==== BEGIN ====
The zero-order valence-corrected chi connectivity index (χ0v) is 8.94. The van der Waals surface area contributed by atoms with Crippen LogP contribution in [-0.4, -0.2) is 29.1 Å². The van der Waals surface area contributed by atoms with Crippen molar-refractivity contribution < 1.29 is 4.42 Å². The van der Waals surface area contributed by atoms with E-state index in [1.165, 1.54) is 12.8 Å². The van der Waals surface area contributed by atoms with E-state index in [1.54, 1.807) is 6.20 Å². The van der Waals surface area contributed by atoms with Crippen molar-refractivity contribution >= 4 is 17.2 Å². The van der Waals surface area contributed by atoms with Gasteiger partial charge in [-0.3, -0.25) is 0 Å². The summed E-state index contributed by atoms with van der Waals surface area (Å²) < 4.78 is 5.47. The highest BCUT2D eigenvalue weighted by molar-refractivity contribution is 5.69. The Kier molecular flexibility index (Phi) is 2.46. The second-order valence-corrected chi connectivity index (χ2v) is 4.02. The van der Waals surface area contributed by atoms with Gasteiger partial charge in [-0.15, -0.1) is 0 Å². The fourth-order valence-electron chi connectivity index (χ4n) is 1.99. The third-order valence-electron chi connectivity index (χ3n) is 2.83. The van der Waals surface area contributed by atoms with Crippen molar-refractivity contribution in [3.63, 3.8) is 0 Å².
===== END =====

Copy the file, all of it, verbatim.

The zero-order valence-corrected chi connectivity index (χ0v) is 8.94. The van der Waals surface area contributed by atoms with Crippen LogP contribution in [-0.4, -0.2) is 29.1 Å². The van der Waals surface area contributed by atoms with Crippen molar-refractivity contribution < 1.29 is 4.42 Å². The van der Waals surface area contributed by atoms with E-state index in [1.165, 1.54) is 12.8 Å². The van der Waals surface area contributed by atoms with E-state index in [1.54, 1.807) is 6.20 Å². The van der Waals surface area contributed by atoms with Crippen molar-refractivity contribution >= 4 is 17.2 Å². The van der Waals surface area contributed by atoms with Gasteiger partial charge in [-0.3, -0.25) is 0 Å². The summed E-state index contributed by atoms with van der Waals surface area (Å²) < 4.78 is 5.47. The highest BCUT2D eigenvalue weighted by molar-refractivity contribution is 5.69. The Kier molecular flexibility index (Phi) is 2.46. The second-order valence-corrected chi connectivity index (χ2v) is 4.02. The van der Waals surface area contributed by atoms with Gasteiger partial charge in [-0.15, -0.1) is 0 Å². The fourth-order valence-electron chi connectivity index (χ4n) is 1.99. The third-order valence-electron chi connectivity index (χ3n) is 2.83. The van der Waals surface area contributed by atoms with Crippen molar-refractivity contribution in [3.63, 3.8) is 0 Å².